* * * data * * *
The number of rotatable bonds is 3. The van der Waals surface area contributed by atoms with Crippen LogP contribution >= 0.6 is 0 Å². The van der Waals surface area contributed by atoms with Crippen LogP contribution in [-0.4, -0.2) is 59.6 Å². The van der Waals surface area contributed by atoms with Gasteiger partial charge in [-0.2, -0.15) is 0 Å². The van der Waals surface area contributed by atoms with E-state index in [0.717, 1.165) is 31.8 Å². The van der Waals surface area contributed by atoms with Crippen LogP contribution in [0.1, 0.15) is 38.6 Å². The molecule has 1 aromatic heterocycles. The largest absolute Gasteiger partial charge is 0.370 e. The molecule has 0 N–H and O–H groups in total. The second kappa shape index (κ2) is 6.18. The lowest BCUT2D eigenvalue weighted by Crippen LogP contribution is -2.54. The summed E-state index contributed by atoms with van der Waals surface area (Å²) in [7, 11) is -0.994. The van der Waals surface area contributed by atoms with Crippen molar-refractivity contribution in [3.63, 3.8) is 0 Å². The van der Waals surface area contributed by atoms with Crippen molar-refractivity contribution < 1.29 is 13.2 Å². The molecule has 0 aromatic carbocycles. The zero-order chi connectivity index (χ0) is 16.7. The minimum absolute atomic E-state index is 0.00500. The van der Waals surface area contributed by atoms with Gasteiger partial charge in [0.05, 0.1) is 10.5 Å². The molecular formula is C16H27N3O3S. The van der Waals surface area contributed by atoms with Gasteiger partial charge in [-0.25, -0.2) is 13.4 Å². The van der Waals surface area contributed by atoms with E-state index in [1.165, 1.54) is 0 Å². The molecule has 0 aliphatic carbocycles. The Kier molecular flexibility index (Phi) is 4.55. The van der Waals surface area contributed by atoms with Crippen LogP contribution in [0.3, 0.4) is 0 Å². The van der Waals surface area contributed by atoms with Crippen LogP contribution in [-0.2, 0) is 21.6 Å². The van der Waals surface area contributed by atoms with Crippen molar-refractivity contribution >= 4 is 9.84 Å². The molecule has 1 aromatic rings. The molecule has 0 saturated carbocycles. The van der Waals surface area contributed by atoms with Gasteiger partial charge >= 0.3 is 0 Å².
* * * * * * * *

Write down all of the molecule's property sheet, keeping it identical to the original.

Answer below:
The number of rotatable bonds is 3. The van der Waals surface area contributed by atoms with Crippen LogP contribution >= 0.6 is 0 Å². The van der Waals surface area contributed by atoms with Crippen LogP contribution in [-0.4, -0.2) is 59.6 Å². The van der Waals surface area contributed by atoms with Gasteiger partial charge in [-0.2, -0.15) is 0 Å². The van der Waals surface area contributed by atoms with E-state index in [0.717, 1.165) is 31.8 Å². The van der Waals surface area contributed by atoms with Crippen LogP contribution in [0.1, 0.15) is 38.6 Å². The molecule has 1 aromatic heterocycles. The largest absolute Gasteiger partial charge is 0.370 e. The molecule has 0 N–H and O–H groups in total. The second kappa shape index (κ2) is 6.18. The lowest BCUT2D eigenvalue weighted by Crippen LogP contribution is -2.54. The summed E-state index contributed by atoms with van der Waals surface area (Å²) in [7, 11) is -0.994. The van der Waals surface area contributed by atoms with Crippen molar-refractivity contribution in [3.63, 3.8) is 0 Å². The van der Waals surface area contributed by atoms with Crippen molar-refractivity contribution < 1.29 is 13.2 Å². The molecule has 0 aromatic carbocycles. The zero-order chi connectivity index (χ0) is 16.7. The minimum absolute atomic E-state index is 0.00500. The van der Waals surface area contributed by atoms with Gasteiger partial charge in [0.05, 0.1) is 10.5 Å². The molecular formula is C16H27N3O3S. The van der Waals surface area contributed by atoms with Gasteiger partial charge in [-0.25, -0.2) is 13.4 Å². The van der Waals surface area contributed by atoms with E-state index in [1.165, 1.54) is 0 Å². The molecule has 0 aliphatic carbocycles. The Kier molecular flexibility index (Phi) is 4.55. The van der Waals surface area contributed by atoms with Crippen LogP contribution in [0.3, 0.4) is 0 Å². The van der Waals surface area contributed by atoms with Crippen LogP contribution in [-0.2, 0) is 21.6 Å². The van der Waals surface area contributed by atoms with Crippen molar-refractivity contribution >= 4 is 9.84 Å². The molecule has 1 aromatic rings. The molecule has 0 saturated carbocycles. The van der Waals surface area contributed by atoms with Gasteiger partial charge >= 0.3 is 0 Å².